- Motor Dysgraphia: It arises due to the lack of fine motor skills, low muscle tone, poor dexterity and uncoordinated motor functions.
- Spatial Dysgraphia: These people usually have problems in spatial perception. Their works are usually illegible and spontaneous. Their drawing skills are very poor. They do not make much spelling mistakes and have normal finger tapping speeds. This proves that there is no motor problem.
Diagnosis, treatment, & prevention
A child having dysgraphia can opt for an Individualized Education Program (IEP)which can help the child to learn better and get the undivided attention of teachers. Occupational therapy can help in overcoming the difficulties faced in the learning disorder. Medications can be administered in case the child is depressed or has anxiety due to the disorder.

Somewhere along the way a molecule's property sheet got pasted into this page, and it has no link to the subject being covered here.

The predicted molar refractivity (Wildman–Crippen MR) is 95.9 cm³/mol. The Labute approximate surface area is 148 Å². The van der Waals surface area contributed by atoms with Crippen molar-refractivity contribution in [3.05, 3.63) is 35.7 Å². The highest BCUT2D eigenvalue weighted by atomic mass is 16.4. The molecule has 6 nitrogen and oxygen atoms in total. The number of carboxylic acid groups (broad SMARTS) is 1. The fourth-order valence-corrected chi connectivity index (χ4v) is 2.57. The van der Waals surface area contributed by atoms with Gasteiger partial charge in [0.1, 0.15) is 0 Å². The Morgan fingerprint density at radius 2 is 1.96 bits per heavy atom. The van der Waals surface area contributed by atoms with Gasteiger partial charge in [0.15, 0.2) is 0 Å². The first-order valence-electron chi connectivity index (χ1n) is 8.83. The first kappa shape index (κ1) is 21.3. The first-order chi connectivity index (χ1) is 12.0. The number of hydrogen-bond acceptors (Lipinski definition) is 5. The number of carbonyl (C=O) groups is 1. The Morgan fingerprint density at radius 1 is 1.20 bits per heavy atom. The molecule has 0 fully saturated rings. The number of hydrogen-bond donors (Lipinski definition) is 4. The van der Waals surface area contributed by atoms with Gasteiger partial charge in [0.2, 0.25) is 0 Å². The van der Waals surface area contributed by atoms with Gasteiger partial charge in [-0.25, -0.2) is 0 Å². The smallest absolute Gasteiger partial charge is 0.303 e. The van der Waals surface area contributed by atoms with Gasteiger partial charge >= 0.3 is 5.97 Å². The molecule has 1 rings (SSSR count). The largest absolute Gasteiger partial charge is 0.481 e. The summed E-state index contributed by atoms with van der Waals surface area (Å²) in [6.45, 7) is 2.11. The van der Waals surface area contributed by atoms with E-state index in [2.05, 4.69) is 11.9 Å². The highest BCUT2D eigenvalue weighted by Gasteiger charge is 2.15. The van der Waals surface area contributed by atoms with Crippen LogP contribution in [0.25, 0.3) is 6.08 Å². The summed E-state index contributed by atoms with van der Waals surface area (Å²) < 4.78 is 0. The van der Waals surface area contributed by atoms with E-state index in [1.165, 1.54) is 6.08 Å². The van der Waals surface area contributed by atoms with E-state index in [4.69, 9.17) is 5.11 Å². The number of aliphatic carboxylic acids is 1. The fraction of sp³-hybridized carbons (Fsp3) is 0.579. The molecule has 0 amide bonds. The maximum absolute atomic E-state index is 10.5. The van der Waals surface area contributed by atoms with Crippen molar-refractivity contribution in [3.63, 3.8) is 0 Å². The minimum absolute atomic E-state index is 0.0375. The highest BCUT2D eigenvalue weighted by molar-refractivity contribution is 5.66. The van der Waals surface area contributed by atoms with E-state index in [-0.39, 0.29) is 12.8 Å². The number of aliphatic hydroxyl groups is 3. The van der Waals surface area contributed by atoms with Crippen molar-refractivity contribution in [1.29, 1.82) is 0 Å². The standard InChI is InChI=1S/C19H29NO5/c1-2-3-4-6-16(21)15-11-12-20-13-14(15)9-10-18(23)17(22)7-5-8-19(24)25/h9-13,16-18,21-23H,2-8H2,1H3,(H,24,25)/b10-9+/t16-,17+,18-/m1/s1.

The exact cause of the disorder is unknown. However, stress or medical conditions of the expecting mother, alcohol or drug abuse during pregnancy, nutritional deficiencies during pregnancy etc. can lead to learning disorders in the child. In some cases, environmental exposure to high amounts of lead has been linked to the development of learning disorders. It is advised to maintain a healthy diet and lifestyle during pregnancy to reduce the possibilities of the disease in the newborn child.
The most recommended diagnostic techniques for the Dysgraphia patients are the Bangor Dyslexia Test and the Aston Index. Doctors usually advise therapeutic treatments for these patients. The most popular approach is Bypass writing using assistive technology. The three techniques employed here are- ALPH smart, Computer and Voice-to-Text software.